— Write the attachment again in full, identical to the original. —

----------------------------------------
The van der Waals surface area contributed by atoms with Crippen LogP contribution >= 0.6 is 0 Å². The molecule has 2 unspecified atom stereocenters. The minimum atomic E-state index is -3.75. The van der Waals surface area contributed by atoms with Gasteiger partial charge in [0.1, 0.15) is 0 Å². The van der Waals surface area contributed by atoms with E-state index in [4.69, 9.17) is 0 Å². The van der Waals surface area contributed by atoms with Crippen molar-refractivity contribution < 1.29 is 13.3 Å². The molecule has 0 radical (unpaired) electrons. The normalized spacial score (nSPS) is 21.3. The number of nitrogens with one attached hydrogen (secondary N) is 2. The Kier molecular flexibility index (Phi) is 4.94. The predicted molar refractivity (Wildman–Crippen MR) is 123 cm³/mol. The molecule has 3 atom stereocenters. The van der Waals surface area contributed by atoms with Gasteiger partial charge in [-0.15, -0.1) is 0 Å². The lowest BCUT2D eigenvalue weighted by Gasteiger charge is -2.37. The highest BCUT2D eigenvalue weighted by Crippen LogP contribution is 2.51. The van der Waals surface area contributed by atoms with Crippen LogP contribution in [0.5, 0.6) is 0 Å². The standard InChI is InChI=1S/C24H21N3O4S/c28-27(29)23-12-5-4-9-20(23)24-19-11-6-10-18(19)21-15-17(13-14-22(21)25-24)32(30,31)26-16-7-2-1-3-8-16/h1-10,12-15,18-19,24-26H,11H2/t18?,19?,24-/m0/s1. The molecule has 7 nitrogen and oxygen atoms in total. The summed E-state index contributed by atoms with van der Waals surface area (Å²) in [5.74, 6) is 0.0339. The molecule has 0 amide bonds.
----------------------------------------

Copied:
The van der Waals surface area contributed by atoms with Crippen LogP contribution >= 0.6 is 0 Å². The molecule has 2 unspecified atom stereocenters. The minimum atomic E-state index is -3.75. The van der Waals surface area contributed by atoms with Gasteiger partial charge in [0.1, 0.15) is 0 Å². The van der Waals surface area contributed by atoms with E-state index in [4.69, 9.17) is 0 Å². The van der Waals surface area contributed by atoms with Crippen molar-refractivity contribution < 1.29 is 13.3 Å². The molecule has 0 radical (unpaired) electrons. The normalized spacial score (nSPS) is 21.3. The number of nitrogens with one attached hydrogen (secondary N) is 2. The Kier molecular flexibility index (Phi) is 4.94. The predicted molar refractivity (Wildman–Crippen MR) is 123 cm³/mol. The molecule has 3 atom stereocenters. The van der Waals surface area contributed by atoms with Gasteiger partial charge in [-0.15, -0.1) is 0 Å². The lowest BCUT2D eigenvalue weighted by Gasteiger charge is -2.37. The highest BCUT2D eigenvalue weighted by Crippen LogP contribution is 2.51. The van der Waals surface area contributed by atoms with Crippen LogP contribution in [0.5, 0.6) is 0 Å². The standard InChI is InChI=1S/C24H21N3O4S/c28-27(29)23-12-5-4-9-20(23)24-19-11-6-10-18(19)21-15-17(13-14-22(21)25-24)32(30,31)26-16-7-2-1-3-8-16/h1-10,12-15,18-19,24-26H,11H2/t18?,19?,24-/m0/s1. The molecule has 7 nitrogen and oxygen atoms in total. The summed E-state index contributed by atoms with van der Waals surface area (Å²) in [5.74, 6) is 0.0339. The molecule has 0 amide bonds.